• Vomiting
  • Internal bleeding
  • Stomach ulcers
  • Diarrhea
  • Constipation

Nerve Damage

Perhaps one of the most concerning long-term effects of excessive drinking is alcoholic neuropathy. This severe condition is directly caused by long-term alcoholism. Chronic drinking leads to nerve damage which causes strange sensations in the limbs, limited mobility, and moderate to severe loss of bodily functions. Some of the most visually noticeable effects of alcoholic neuropathy are jerky movements and body ticks. Getting immediate medical treatment and care can reduce the risk of permanent disabilities caused by this disorder. However, alcoholics tend to avoid medical treatment altogether, putting them at a higher risk of permanent damage.

Emotional Effects of Long-Term Drinking

Besides the long-term physical health effects of alcohol addiction, there are emotional effects as well. Chronic excessive drinking can be isolating and will probably lead to strained relationships with peers, friends, and even family. This can be emotionally devastating and can cause the person to rely on alcohol even more. Drinking leads to a deterioration of self-esteem for someone who may already struggle with self-worth. This, along with the effects of alcohol on the brain, can lead to depression. There is no instance where excessive drinking improves a person’s emotional well-being. In fact, it is almost always the exact opposite.

What Exactly is Alcohol Abuse?

Going out occasionally for drinks with friends or having a glass of wine at dinner does not make you an alcoholic. However, doing these things habitually can lead to a dependence on alcohol. Alcohol abuse is defined simply as persistent misuse of alcohol. A person is determined to have alcohol abuse disorder (AUD) when their drinking causes harm, distress, and/or personal problems like legal or financial troubles. Alcohol abuse can be mild, moderate, or severe and is determined by the number and severity of symptoms the person is experiencing.

  • Side note: Moderate drinking would be having two alcoholic drinks per day for men and one alcoholic drink per day for women. Anything more than that is considered severe.

What is Binge Drinking?

The CDC labels binge drinking as “a serious but preventable public health problem” and lists it as the most common form of alcohol abuse in the US. When someone drinks to the point of a blood alcohol concentration (BAC) of 0.08 or above, this is considered binge drinking. You could achieve a BAC that high by consuming five or more drinks for men or four or more drinks for women in a two-hour period. Interestingly, most people that binge drink are not alcoholics. This kind of drinking is common among college students and young people in general. Although it may not be a telltale sign of alcoholism, it could lead to chronic alcohol abuse if it’s happening often. Not only that, but just one incident of binge drinking could lead to dangerous consequences.

How to Know if You’re Addicted to Alcohol

It’s human nature to deny or ignore a problem that may be affecting your life. Sometimes it may even come as a surprise to the person drinking that they’re an addict. Unlike other health issues, alcoholism is usually self-diagnosable. Some common signs that drinking has turned from an occasional event to addiction are:

  • Shaking of the fingers or hands
  • A strong urge to drink, even during inappropriate times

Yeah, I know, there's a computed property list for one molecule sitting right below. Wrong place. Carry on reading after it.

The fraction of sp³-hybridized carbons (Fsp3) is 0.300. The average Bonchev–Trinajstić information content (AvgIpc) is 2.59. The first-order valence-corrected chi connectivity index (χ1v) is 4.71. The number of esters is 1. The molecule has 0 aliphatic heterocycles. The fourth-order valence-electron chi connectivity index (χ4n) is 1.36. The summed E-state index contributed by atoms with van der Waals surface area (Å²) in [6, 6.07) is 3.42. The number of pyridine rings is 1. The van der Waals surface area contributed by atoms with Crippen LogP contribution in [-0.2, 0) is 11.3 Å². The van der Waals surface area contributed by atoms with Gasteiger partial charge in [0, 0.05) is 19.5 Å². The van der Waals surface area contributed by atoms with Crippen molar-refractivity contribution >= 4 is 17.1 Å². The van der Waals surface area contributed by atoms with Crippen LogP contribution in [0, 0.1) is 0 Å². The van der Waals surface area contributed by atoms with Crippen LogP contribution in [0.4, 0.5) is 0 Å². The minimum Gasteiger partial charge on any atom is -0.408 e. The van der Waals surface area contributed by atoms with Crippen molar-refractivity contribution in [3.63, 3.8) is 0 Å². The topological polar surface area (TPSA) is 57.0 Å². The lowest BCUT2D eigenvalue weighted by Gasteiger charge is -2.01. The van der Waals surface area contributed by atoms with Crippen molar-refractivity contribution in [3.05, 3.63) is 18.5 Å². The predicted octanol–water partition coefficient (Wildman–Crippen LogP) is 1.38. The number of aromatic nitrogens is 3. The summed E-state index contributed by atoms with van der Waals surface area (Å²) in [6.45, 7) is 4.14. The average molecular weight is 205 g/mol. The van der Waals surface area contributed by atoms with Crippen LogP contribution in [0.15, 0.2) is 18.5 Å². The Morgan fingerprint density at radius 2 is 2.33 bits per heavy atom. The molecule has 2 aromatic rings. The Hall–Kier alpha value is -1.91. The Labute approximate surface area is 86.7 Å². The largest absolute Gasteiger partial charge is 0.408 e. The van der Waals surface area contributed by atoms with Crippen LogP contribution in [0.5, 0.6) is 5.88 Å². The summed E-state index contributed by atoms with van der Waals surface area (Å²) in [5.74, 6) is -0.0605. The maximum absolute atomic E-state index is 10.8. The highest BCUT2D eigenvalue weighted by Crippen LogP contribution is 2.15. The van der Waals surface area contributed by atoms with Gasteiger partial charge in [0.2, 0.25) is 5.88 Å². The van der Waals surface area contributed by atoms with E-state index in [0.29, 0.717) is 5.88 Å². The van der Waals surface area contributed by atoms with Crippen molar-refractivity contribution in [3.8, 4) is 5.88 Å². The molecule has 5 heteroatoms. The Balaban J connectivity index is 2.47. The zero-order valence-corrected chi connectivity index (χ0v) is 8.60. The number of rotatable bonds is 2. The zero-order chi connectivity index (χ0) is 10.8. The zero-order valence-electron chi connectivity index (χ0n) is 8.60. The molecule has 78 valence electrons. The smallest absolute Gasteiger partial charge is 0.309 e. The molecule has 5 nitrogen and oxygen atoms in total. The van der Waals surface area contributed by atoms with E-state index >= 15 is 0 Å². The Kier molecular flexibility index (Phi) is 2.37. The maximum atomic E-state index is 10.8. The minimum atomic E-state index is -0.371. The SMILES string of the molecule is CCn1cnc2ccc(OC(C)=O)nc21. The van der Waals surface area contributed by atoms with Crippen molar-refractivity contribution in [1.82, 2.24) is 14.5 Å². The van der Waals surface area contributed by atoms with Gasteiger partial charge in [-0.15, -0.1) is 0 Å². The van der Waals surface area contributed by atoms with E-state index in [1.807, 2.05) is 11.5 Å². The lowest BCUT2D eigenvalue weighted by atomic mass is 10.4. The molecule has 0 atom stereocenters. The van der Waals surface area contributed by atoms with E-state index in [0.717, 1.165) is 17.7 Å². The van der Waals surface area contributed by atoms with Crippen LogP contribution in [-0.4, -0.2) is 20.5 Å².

• Ignoring or not keeping up with responsibilities at home, school, or work
  • Legal problems relating to alcohol like DUIs or arrests
  • Angry outbursts when loved ones bring up the possibility of a problem
  • Drinking first thing in the morning
  • Strained relationships
  • Hiding alcohol
  • Blacking out or not remembering things after drinking

Seeking Treatment Before Health Issues Set In

All these long-term side effects of excessive drinking can be avoided, or at least mitigated, by seeking treatment as soon as possible. Besides getting support to quit drinking, an addict may need a medically assisted detox, which can be extremely physically taxing on the body. During detox, the body’s physical process of expelling alcohol from the system will cause withdrawal symptoms. These can range from uncomfortable to extremely painful and consist of nausea, vomiting, headaches, muscle pain, shaking, mental confusion, and general discomfort. Detoxing in a professional facility ensures 24/7 medical supervision, with guided support when necessary.

Treatment after Detox

Although detox can be extremely rough, some would say that is the easy part of alcoholism treatment. Recovery is a life-long journey, but one that is infinitely rewarding. Treatment will include therapy, counseling, and support - so a person can discontinue alcohol use and recover emotionally and physically from their addiction. If drinking leads to serious health concerns, long-term medical care may be necessary. But many of the long-term health effects are treatable after the addiction is treated, and many patients see measurable improvements. Of course, the sooner a person seeks help for their alcohol addiction, the better the prognosis will be.

Conclusion

There is no denying that excessive alcohol use and abuse can lead to long-term negative effects, both physically and emotionally. However, there is hope. While abstaining from alcohol entirely can prevent these effects, this is an unrealistic expectation. No one sets out to be an addict, and alcohol addiction is usually a symptom of deeper problems in someone’s life. The key is to seek treatment at the first sign of a problem or encourage a loved one to do so. However, this isn’t necessarily realistic either. People with alcohol abuse disorders tend to resist help until they cannot hide their problems any longer. If you or someone you love is suffering from an addiction, reach out. We can help.